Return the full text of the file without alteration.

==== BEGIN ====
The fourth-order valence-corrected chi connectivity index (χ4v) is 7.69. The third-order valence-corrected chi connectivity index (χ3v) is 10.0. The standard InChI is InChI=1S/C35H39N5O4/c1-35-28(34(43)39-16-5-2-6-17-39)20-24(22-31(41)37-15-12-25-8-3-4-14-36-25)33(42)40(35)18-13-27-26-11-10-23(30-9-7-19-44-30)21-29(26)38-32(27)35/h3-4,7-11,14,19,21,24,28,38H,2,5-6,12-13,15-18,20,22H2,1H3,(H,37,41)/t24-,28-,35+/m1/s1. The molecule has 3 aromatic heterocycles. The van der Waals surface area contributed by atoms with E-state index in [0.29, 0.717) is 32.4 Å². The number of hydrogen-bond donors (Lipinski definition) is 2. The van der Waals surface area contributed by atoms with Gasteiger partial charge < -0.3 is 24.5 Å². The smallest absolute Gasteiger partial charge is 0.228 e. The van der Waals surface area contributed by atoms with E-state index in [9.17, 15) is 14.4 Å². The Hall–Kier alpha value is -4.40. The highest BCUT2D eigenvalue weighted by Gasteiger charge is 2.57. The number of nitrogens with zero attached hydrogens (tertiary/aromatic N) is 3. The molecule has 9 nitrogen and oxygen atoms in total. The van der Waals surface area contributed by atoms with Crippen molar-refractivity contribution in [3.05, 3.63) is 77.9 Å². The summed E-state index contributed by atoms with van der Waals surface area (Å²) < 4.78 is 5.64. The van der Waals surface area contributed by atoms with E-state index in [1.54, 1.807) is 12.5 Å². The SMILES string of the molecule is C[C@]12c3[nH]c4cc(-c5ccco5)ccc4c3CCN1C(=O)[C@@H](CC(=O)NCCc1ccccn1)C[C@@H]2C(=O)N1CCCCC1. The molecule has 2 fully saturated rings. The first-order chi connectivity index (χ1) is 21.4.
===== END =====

The fourth-order valence-corrected chi connectivity index (χ4v) is 7.69. The third-order valence-corrected chi connectivity index (χ3v) is 10.0. The standard InChI is InChI=1S/C35H39N5O4/c1-35-28(34(43)39-16-5-2-6-17-39)20-24(22-31(41)37-15-12-25-8-3-4-14-36-25)33(42)40(35)18-13-27-26-11-10-23(30-9-7-19-44-30)21-29(26)38-32(27)35/h3-4,7-11,14,19,21,24,28,38H,2,5-6,12-13,15-18,20,22H2,1H3,(H,37,41)/t24-,28-,35+/m1/s1. The molecule has 3 aromatic heterocycles. The van der Waals surface area contributed by atoms with E-state index in [0.29, 0.717) is 32.4 Å². The number of hydrogen-bond donors (Lipinski definition) is 2. The van der Waals surface area contributed by atoms with Gasteiger partial charge < -0.3 is 24.5 Å². The smallest absolute Gasteiger partial charge is 0.228 e. The van der Waals surface area contributed by atoms with E-state index in [9.17, 15) is 14.4 Å². The Hall–Kier alpha value is -4.40. The highest BCUT2D eigenvalue weighted by Gasteiger charge is 2.57. The number of nitrogens with zero attached hydrogens (tertiary/aromatic N) is 3. The molecule has 9 nitrogen and oxygen atoms in total. The van der Waals surface area contributed by atoms with Crippen molar-refractivity contribution in [3.05, 3.63) is 77.9 Å². The summed E-state index contributed by atoms with van der Waals surface area (Å²) < 4.78 is 5.64. The van der Waals surface area contributed by atoms with E-state index in [1.54, 1.807) is 12.5 Å². The SMILES string of the molecule is C[C@]12c3[nH]c4cc(-c5ccco5)ccc4c3CCN1C(=O)[C@@H](CC(=O)NCCc1ccccn1)C[C@@H]2C(=O)N1CCCCC1. The molecule has 2 fully saturated rings. The first-order chi connectivity index (χ1) is 21.4.